Obama's truth problem and "the butterfly in Peking"

WSJ: The Postmodern President - The challenge is finding anything his campaign says that is true. Excerpts:
President Obama spent his formative years in academia, so he's no doubt familiar with postmodernism, the literary theory that rejects objective reality and insists instead that everything is a matter of interpretation and relative "truth." At any rate he's running the first postmodern Presidential campaign, now organized almost exclusively around allegations about his opponent that bear no relation to the observable universe.

... The most important document of this new approach to politics may be this week's now famous TV commercial in which a man on camera accuses Mitt Romney of killing his wife. (The man's late wife, not Ann.) The spot features a Missouri steelworker called Joe Soptic, who recounts how Bain Capital bought his plant and eventually closed it, costing him his job and health benefits. "A short time after that," he says, Ilyona Soptic was diagnosed with cancer. "I don't know how long she was sick and I think maybe she didn't say anything because she knew we couldn't afford the insurance."

... So Mr. Romney is to blame because of decisions he didn't make at a business he didn't run that may or may not have set in train a series of random unconnected events many years apart that included Ilyona Soptic's illness.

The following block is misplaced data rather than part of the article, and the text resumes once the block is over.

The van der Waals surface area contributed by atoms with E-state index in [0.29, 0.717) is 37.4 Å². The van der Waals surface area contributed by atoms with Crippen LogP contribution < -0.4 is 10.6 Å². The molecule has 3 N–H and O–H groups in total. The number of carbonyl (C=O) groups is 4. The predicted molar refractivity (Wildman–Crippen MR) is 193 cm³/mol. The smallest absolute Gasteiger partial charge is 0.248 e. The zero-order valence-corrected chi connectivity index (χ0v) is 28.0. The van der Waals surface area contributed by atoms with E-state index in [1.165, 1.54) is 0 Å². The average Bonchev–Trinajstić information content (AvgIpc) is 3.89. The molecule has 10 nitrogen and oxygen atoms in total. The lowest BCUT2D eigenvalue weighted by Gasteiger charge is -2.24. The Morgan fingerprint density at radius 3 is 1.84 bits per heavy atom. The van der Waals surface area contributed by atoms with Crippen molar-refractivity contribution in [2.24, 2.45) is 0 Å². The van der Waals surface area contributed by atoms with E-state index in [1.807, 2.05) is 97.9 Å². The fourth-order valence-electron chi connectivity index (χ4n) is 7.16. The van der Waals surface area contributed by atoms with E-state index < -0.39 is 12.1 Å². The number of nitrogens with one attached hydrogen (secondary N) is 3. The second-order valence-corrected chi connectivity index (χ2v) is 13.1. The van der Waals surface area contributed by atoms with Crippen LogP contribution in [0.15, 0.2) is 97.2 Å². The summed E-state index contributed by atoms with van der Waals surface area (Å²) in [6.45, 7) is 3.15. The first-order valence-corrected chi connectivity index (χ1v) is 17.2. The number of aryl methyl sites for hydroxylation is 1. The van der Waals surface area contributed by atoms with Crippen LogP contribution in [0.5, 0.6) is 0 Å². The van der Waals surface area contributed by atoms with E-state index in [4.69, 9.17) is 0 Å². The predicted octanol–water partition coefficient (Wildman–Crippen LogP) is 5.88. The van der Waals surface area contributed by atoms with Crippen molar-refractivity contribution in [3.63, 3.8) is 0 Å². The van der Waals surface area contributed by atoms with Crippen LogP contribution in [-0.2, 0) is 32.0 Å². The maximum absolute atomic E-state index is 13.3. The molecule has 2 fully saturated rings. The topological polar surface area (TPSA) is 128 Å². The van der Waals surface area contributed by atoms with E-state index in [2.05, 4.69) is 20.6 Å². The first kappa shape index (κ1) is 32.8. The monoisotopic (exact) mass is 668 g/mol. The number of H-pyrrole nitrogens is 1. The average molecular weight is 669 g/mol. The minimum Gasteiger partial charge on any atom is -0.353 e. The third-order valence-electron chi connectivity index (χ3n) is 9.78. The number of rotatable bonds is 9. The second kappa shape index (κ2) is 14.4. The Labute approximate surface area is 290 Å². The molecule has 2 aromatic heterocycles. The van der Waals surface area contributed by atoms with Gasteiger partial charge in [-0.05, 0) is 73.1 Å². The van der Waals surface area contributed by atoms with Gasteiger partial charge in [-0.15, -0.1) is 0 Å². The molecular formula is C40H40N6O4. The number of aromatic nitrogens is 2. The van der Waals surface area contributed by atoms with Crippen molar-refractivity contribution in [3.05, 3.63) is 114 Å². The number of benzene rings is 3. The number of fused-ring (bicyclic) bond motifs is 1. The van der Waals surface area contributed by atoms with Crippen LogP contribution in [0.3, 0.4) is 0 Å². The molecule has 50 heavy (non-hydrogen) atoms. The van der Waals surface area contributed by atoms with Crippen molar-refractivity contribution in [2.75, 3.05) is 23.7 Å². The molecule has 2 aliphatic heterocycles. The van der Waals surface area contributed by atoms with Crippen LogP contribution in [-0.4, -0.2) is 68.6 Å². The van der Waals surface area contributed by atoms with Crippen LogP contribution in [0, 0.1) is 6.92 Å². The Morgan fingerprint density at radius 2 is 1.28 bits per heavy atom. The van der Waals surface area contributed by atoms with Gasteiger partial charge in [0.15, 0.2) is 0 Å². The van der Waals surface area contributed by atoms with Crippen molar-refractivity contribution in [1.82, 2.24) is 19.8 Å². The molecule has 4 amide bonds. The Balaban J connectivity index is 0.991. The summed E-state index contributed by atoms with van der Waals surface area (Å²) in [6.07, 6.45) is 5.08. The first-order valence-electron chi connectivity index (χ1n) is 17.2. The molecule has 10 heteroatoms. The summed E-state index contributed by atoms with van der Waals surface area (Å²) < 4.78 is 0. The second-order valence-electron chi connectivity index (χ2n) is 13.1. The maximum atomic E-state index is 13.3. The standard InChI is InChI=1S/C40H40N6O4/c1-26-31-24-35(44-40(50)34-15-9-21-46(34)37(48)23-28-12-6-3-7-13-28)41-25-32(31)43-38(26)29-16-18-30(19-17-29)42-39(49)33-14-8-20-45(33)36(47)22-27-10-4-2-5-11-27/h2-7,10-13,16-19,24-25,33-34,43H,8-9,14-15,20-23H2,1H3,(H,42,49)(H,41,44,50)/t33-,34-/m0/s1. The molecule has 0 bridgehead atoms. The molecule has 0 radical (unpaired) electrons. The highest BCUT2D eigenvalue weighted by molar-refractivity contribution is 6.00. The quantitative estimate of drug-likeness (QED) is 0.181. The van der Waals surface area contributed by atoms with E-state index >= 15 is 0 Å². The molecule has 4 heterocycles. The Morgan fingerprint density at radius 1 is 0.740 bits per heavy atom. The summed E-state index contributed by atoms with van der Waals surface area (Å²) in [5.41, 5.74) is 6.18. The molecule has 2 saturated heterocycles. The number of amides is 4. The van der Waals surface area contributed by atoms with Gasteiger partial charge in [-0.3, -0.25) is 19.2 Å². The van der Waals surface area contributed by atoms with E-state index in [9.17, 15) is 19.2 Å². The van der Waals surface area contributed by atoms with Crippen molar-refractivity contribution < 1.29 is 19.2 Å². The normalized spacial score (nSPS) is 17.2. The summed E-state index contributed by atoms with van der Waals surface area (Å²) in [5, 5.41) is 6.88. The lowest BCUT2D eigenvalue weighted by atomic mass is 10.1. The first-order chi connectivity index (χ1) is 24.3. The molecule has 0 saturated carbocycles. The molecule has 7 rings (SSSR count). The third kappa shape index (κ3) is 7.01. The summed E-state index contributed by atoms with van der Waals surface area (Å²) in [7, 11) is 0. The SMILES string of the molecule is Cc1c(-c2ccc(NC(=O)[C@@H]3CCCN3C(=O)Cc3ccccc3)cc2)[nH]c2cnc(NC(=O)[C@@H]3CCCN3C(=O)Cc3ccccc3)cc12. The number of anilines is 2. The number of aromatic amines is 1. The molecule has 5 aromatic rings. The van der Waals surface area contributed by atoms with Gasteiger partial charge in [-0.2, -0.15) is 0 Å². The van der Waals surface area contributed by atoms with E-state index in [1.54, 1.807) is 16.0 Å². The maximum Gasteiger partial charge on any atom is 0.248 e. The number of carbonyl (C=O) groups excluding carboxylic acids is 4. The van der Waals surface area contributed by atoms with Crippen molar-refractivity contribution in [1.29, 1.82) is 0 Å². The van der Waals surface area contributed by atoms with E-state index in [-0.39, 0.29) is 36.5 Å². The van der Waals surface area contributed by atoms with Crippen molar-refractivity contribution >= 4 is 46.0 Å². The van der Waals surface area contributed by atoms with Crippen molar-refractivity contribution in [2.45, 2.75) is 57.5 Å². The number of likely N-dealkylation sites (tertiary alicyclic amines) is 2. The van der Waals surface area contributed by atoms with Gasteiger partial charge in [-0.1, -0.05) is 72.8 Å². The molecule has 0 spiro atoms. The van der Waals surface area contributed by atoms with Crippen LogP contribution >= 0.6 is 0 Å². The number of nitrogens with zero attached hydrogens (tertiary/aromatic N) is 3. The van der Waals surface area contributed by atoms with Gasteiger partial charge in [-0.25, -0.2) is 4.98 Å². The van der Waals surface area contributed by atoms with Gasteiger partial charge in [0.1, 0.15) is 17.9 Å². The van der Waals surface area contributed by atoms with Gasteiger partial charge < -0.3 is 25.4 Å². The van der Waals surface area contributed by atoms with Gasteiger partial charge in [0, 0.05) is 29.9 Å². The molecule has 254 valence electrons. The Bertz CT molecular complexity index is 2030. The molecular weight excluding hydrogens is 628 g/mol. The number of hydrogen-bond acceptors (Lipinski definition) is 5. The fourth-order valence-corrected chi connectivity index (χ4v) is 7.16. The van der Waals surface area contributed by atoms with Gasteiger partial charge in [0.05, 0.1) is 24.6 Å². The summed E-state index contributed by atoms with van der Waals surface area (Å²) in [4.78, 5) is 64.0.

Even more culpable is the butterfly in Peking that flapped its wings and forever altered the course of history. At least the Obamateers didn't suggest that Mr. Romney was the direct biological cause of her cancer. Perhaps they are saving that charge for October, given that a routine Democratic theme is that Republicans are in favor of killing people.

After all, the most substantive liberal critique of Paul Ryan's budget is an ad depicting his stand-in literally flinging an old lady in a wheelchair off a cliff. The other day Nancy Pelosi said the GOP believes there should be "no government role" in food safety and "They do not want to spend money to do that." Therefore the Republican Party is "the E. coli club" that Ms. Pelosi implied wants to poison children.

... The same pattern tessellates across the entire Obama campaign, from former White House counsel Bob Bauer's insinuation in July that Mr. Romney is a "felon," to the Tax Policy Center's white paper that makes up tax details that Mr. Romney has explicitly disowned, to hanging economic claims on the preposterous analysis of a columnist no one has ever heard of, to the President's serial genuflections about Mr. Romney's "sincere beliefs" that neither he nor any other normal person actually hold.
Comment: I suspect that the link is behind the Wall Street Journal paywall but the above quote provides the sense.

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